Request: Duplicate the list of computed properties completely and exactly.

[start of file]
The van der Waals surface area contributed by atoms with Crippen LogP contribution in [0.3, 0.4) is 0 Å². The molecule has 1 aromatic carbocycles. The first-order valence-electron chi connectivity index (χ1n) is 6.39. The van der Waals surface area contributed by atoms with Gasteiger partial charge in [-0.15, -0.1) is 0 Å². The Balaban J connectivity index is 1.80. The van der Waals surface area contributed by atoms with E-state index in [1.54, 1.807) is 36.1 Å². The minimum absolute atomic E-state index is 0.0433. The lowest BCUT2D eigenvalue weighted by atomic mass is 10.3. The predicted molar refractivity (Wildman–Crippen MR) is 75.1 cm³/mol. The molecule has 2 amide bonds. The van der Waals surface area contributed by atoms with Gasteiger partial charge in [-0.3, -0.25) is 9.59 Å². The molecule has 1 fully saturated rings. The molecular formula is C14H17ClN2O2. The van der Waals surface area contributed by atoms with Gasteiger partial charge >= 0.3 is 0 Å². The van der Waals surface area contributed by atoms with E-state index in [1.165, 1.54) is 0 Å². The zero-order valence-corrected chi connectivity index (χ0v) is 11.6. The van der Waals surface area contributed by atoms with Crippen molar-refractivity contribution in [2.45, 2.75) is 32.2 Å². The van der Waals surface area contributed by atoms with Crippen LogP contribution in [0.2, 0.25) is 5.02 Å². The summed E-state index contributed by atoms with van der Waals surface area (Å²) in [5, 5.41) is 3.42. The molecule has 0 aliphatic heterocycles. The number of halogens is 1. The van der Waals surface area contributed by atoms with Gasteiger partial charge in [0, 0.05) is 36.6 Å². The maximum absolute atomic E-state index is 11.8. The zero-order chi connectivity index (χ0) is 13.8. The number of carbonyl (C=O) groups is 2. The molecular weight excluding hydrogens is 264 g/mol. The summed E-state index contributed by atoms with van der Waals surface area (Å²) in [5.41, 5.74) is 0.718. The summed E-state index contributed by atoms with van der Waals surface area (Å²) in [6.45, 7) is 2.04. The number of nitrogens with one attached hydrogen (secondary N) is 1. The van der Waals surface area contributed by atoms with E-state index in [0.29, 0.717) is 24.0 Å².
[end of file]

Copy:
The van der Waals surface area contributed by atoms with Crippen LogP contribution in [0.3, 0.4) is 0 Å². The molecule has 1 aromatic carbocycles. The first-order valence-electron chi connectivity index (χ1n) is 6.39. The van der Waals surface area contributed by atoms with Gasteiger partial charge in [-0.15, -0.1) is 0 Å². The Balaban J connectivity index is 1.80. The van der Waals surface area contributed by atoms with E-state index in [1.54, 1.807) is 36.1 Å². The minimum absolute atomic E-state index is 0.0433. The lowest BCUT2D eigenvalue weighted by atomic mass is 10.3. The predicted molar refractivity (Wildman–Crippen MR) is 75.1 cm³/mol. The molecule has 2 amide bonds. The van der Waals surface area contributed by atoms with Gasteiger partial charge in [-0.3, -0.25) is 9.59 Å². The molecule has 1 fully saturated rings. The molecular formula is C14H17ClN2O2. The van der Waals surface area contributed by atoms with Gasteiger partial charge >= 0.3 is 0 Å². The van der Waals surface area contributed by atoms with E-state index in [1.165, 1.54) is 0 Å². The zero-order valence-corrected chi connectivity index (χ0v) is 11.6. The van der Waals surface area contributed by atoms with Crippen molar-refractivity contribution in [2.45, 2.75) is 32.2 Å². The van der Waals surface area contributed by atoms with Crippen LogP contribution in [0.2, 0.25) is 5.02 Å². The summed E-state index contributed by atoms with van der Waals surface area (Å²) in [5, 5.41) is 3.42. The molecule has 0 aliphatic heterocycles. The number of halogens is 1. The van der Waals surface area contributed by atoms with Gasteiger partial charge in [0, 0.05) is 36.6 Å². The maximum absolute atomic E-state index is 11.8. The zero-order chi connectivity index (χ0) is 13.8. The number of carbonyl (C=O) groups is 2. The molecular weight excluding hydrogens is 264 g/mol. The summed E-state index contributed by atoms with van der Waals surface area (Å²) in [5.41, 5.74) is 0.718. The summed E-state index contributed by atoms with van der Waals surface area (Å²) in [6.45, 7) is 2.04. The number of nitrogens with one attached hydrogen (secondary N) is 1. The van der Waals surface area contributed by atoms with E-state index in [0.29, 0.717) is 24.0 Å².